[8:04pm-8:20pm, 16min]

I got two calls for inquiring our two openings. Since they are senior positions, the process is quite different from the mass rookie market.

The applicants are mainly driven by their unhappiness with current schools, due to the politics, pay, or location. These three factors are not mutually exclusive. Unhappiness often arises from the confluence of all three.

Because outsiders don’t know how nasty our school politics is, they are mainly attracted by the location (by and large, the pay is commensurable). Indeed, southern California never lacks of its fans; their zeal is sometimes purely fantasy.

Despite our location advantage, the hiring process has not gone smoothly. First, for political reasons, none of the two committees are chaired by the experts. This slows down the process. Second, the committee has too many non-expertise members. That means, they may well be influenced by personal agenda or factors other than qualification. That is scary.

Here is the dark side of the process. In theory, we have a formal process to ensure integrity. In practice, however, the selection is ad hoc at best. To have a chance, you must have an inside advocator: the committee only discusses the cases favored by the members. Without an inside advocator, you won’t make the short list, regardless of your qualification.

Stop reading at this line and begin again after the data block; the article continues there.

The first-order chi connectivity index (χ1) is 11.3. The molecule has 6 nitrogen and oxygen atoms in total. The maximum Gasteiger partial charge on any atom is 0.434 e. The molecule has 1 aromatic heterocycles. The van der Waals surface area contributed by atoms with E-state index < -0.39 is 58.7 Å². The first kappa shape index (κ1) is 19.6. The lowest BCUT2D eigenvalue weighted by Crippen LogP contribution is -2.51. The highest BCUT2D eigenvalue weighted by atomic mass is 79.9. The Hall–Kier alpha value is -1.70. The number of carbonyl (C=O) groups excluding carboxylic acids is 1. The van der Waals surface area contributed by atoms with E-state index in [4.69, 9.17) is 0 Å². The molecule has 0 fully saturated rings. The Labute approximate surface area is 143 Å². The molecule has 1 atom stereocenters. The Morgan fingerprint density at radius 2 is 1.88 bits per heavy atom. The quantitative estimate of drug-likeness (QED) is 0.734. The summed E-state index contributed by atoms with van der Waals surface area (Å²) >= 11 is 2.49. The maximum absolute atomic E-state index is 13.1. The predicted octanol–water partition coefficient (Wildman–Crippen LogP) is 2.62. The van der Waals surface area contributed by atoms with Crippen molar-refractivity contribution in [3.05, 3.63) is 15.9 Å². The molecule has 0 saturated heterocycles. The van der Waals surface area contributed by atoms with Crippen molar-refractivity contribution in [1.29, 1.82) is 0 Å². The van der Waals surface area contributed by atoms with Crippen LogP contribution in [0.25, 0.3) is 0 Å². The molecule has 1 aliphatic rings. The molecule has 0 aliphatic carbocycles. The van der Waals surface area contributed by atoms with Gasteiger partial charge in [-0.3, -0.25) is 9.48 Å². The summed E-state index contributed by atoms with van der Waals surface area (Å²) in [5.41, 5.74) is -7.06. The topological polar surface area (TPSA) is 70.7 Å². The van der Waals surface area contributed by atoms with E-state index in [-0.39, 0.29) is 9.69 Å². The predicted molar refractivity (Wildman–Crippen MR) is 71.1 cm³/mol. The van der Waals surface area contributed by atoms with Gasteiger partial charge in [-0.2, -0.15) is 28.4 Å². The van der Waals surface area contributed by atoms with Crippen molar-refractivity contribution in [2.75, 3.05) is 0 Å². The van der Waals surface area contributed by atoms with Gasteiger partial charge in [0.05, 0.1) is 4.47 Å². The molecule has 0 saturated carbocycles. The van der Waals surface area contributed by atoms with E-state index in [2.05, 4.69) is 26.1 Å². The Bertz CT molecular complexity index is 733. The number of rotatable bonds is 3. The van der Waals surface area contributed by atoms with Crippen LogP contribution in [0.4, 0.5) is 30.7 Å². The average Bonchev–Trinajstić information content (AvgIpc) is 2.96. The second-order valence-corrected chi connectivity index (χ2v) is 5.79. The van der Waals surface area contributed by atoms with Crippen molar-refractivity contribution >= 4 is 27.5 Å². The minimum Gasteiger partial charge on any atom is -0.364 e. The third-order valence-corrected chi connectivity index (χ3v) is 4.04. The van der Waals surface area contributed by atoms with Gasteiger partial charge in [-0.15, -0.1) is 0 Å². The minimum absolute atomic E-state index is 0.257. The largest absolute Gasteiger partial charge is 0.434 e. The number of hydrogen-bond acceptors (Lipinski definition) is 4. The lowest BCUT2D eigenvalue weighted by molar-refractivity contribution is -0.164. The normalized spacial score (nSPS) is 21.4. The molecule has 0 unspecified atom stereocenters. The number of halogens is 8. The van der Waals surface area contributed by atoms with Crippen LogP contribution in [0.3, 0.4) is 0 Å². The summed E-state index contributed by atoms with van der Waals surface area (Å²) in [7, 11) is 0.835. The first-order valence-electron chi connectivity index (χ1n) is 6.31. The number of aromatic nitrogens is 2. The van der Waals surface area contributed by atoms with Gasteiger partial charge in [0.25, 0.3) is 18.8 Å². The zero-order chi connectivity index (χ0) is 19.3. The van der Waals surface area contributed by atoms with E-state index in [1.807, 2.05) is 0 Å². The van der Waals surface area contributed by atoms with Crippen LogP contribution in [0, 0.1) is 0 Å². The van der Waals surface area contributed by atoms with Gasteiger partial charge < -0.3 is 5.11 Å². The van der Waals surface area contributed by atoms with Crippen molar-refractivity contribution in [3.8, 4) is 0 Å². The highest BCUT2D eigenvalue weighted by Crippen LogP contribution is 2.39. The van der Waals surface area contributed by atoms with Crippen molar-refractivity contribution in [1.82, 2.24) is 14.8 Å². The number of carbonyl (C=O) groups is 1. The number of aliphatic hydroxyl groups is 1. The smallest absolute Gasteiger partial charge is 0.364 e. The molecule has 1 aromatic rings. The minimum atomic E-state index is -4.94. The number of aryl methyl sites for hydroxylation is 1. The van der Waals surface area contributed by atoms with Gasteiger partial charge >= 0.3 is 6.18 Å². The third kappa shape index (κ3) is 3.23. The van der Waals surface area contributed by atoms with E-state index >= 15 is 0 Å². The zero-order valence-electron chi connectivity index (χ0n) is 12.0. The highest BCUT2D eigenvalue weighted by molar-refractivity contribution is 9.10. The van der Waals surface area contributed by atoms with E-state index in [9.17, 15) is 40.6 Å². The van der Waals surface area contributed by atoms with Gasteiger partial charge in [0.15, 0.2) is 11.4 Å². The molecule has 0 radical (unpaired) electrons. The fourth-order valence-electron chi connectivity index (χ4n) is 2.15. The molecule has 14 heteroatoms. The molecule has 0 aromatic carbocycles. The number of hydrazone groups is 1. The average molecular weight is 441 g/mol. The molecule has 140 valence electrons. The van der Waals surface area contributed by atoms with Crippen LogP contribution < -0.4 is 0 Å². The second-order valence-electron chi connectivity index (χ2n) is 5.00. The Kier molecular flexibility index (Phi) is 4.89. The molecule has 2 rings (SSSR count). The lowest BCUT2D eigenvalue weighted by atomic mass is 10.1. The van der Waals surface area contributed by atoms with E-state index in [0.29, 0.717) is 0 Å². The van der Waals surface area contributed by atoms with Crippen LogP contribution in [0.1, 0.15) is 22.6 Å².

This is sobering. It keeps me wondering how lucky I was, coming here eight years ago, without knowing any insider.

2011-10-09 167

2 thoughts on “WRITING 142: INSIDER’S JOB

  1. Friend politics is what we call this. Saddens me to see it happens everywhere. Just be glad you don’t have to go through all this, just reading about it makes me feel exhausted, haha, and I’m not even applying!

    Liked by 1 person

    • In hindsight I feel luck that my advisor kept me in dark when I was in graduate school. Had I known the dark side of academia at that time, I might well not join the crowd.

      Liked by 1 person

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